After reaching out to her followers on Instagram, Lopez said she has been able to provide Juana’s daughters with items such as clothes, shoes, school supplies, essentials, and food. Additionally, Lopez said that support allowed her to buy the family a hotel room for a week while she and others help Juana search for a more permanent home.

The original goal of the fundraiser was set at $20,000. As of Tuesday, it’s raised that more than six times its goal, sitting at more than $130,000.

In an update on Monday, Lopez said that Juana has been set up with a new accountant to help manage her funds.

“The girls deserve it all and my heart is just filled with so much joy for this family,” Lopez said. “I can’t thank you all enough for making so many of their dreams a reality.”

In addition to that money, the school district Jauna’s daughters go to has also put out a statement saying it has now provided the family with a hotspot. 

Taco Bell Incident Highlights “Digital Divide”

While Juana’s family received an exceptional level of support, for many students and their families, this isn’t the case. Many will never go viral and will continue to struggle. 

According to a June study from Common Sense Media and the Boston Consulting Group, “15 to 16 million public school students across the United States live in households without adequate internet access or computing devices to facilitate distance learning.”

That’s 30% of all K-12 public school students.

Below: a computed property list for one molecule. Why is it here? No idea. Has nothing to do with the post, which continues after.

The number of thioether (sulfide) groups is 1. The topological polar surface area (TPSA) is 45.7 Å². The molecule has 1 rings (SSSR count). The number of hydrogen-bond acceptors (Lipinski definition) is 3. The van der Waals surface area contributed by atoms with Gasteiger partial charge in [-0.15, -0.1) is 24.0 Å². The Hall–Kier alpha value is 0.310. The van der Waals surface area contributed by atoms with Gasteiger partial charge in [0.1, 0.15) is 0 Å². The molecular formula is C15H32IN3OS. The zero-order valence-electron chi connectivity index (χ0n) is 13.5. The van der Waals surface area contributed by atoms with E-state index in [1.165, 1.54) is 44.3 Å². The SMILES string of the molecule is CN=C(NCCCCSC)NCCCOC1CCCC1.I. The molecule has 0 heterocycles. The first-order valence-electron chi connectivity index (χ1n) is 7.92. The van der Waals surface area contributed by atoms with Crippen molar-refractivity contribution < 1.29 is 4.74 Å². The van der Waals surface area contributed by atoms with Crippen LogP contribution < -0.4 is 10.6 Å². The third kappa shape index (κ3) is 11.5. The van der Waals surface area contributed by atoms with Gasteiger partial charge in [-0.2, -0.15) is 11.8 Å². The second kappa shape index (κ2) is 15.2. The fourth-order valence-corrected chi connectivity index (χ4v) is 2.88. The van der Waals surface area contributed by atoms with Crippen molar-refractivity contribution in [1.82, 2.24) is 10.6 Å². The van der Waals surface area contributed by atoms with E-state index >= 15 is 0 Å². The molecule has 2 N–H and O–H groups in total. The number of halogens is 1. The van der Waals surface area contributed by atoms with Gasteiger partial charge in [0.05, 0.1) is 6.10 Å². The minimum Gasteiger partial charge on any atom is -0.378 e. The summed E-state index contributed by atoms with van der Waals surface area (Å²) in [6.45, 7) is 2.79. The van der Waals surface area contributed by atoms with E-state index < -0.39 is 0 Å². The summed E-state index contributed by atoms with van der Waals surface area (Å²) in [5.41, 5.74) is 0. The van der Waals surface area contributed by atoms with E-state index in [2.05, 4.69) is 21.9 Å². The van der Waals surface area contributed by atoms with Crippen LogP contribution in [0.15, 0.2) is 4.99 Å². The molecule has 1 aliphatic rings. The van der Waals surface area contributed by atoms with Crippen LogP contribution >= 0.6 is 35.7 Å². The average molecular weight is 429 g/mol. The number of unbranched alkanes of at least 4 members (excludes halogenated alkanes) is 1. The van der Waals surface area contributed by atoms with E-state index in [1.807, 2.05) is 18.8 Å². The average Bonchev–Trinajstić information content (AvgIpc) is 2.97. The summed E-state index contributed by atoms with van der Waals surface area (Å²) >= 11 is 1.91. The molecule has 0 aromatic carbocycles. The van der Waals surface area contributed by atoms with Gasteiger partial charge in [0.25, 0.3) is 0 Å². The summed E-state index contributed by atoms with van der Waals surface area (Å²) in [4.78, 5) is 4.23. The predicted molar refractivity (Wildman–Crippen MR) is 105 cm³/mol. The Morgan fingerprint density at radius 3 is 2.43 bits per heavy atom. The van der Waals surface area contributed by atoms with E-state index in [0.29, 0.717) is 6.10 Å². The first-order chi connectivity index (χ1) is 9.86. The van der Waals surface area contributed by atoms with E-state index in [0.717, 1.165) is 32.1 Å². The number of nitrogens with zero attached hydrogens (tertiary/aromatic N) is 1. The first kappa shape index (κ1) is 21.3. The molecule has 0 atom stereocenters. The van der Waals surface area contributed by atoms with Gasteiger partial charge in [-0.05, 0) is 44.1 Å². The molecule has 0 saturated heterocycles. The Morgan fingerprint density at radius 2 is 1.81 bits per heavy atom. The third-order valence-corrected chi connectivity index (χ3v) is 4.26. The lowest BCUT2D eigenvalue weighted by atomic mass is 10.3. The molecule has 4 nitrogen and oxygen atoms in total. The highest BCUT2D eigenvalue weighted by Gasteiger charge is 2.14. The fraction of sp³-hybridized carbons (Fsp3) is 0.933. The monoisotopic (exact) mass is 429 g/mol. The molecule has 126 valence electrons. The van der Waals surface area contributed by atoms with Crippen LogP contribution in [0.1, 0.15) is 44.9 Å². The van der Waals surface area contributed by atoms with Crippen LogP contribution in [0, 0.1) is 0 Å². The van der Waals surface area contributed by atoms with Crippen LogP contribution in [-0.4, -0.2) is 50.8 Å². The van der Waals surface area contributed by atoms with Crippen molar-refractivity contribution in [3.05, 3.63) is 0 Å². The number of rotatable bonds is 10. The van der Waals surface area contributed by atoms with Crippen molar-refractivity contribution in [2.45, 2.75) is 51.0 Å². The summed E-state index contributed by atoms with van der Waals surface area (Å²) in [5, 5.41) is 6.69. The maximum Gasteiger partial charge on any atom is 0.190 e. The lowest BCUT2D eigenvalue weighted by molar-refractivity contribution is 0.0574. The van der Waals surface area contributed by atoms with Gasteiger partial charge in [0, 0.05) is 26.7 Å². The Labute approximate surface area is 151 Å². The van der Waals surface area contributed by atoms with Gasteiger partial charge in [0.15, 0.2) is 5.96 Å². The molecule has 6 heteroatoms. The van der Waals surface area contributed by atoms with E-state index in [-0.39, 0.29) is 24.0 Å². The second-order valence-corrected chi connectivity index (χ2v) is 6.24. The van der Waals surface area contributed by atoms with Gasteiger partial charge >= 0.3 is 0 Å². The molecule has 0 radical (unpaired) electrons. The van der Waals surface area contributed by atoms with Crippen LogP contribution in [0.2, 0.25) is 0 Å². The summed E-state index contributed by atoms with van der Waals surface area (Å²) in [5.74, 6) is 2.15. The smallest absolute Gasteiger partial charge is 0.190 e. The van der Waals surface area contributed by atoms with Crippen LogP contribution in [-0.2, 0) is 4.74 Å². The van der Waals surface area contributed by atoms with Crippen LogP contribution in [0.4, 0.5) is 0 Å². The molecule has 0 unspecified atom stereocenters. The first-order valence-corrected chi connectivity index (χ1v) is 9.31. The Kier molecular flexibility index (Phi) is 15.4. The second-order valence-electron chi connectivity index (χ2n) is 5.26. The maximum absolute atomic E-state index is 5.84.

But not everyone is affected equally by the “digital divide.” It’s most pronounced in rural communities and households with Black, Latinx, and Native American students.

Southern states also have some of the largest K-12 divides within the country, with Mississippi, Louisiana, Arkansas, and Alabama showing the largest deficit by proportion. Other states like Texas, California, and Florida all have the largest gaps by population. Still, the report stresses that the “digital divide” is a problem in all 50 states.

Many of those concerns have been highlighted with the story of Juana’s daughters. 

“California is the technology capital of the world,” Monterey County Supervisor Luis Alejo told CNN. “This is an embarrassment.”

Alejo added that the embarrassment is compounded by the fact that Salinas is only 45 minutes away from Silicon Valley, a global hub of technology and wealth. 

“…we have such a huge divide that’s gone on for years, but now, it’s only amplified because of this pandemic,” Alejo said. 

“We know that there [are] thousands of other kids in a similar situation… there’s a lot of homes and a lot parents who don’t even know how to use computers or how hotspots work.”

See what others are saying: (KSBW 8) (Fox News) (CNN)

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Florida Breaks Its Record for New Daily COVID-19 Cases and Hospitalizations

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The Sunshine State now accounts for 20% of all new COVID-19 cases nationwide.


Florida Becomes COVID Epicenter

Florida reported 10,207 COVID-19 hospitalizations on Sunday, marking its largest single-day count to date. The grim record comes just one day after the Centers for Disease Control and Prevention released data showing that the state had counted 21,683 new infections Friday, its highest record of daily cases since the start of the pandemic.


Florida has become the new epicenter of the most recent U.S. outbreaks driven by the delta variant. The state now accounts for one out of every five new cases, and the weekend numbers are highly significant because they surpass previous records that were logged before vaccines were readily available.

Notably, Florida’s vaccination rate is actually the exact same as the nationwide average of 49% fully vaccinated, according to The New York Times tracker. In fact, Florida’s rate is the highest among the top 10 states currently reporting the most COVID cases.